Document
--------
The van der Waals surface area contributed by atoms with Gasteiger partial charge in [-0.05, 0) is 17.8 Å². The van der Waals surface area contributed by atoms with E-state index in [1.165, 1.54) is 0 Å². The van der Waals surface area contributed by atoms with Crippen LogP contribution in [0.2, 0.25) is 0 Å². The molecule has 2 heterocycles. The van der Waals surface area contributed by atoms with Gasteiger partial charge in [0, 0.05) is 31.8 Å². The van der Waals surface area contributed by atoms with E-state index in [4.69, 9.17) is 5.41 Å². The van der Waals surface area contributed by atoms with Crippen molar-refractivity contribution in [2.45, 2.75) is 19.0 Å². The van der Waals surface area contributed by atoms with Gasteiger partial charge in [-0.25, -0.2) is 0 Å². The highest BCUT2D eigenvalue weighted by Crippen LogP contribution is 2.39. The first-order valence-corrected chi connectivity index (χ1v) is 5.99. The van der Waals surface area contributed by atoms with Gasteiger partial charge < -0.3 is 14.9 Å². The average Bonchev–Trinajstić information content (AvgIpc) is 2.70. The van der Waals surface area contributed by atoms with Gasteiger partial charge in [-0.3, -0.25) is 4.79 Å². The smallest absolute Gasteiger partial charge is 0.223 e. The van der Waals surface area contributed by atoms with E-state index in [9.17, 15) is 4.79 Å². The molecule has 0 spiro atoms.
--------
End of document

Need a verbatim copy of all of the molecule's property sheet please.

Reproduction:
The van der Waals surface area contributed by atoms with Gasteiger partial charge in [-0.05, 0) is 17.8 Å². The van der Waals surface area contributed by atoms with E-state index in [1.165, 1.54) is 0 Å². The van der Waals surface area contributed by atoms with Crippen LogP contribution in [0.2, 0.25) is 0 Å². The molecule has 2 heterocycles. The van der Waals surface area contributed by atoms with Gasteiger partial charge in [0, 0.05) is 31.8 Å². The van der Waals surface area contributed by atoms with E-state index in [4.69, 9.17) is 5.41 Å². The van der Waals surface area contributed by atoms with Crippen molar-refractivity contribution in [2.45, 2.75) is 19.0 Å². The van der Waals surface area contributed by atoms with Gasteiger partial charge in [-0.25, -0.2) is 0 Å². The highest BCUT2D eigenvalue weighted by Crippen LogP contribution is 2.39. The first-order valence-corrected chi connectivity index (χ1v) is 5.99. The van der Waals surface area contributed by atoms with Gasteiger partial charge < -0.3 is 14.9 Å². The average Bonchev–Trinajstić information content (AvgIpc) is 2.70. The van der Waals surface area contributed by atoms with Gasteiger partial charge in [-0.3, -0.25) is 4.79 Å². The smallest absolute Gasteiger partial charge is 0.223 e. The van der Waals surface area contributed by atoms with E-state index in [9.17, 15) is 4.79 Å². The molecule has 0 spiro atoms.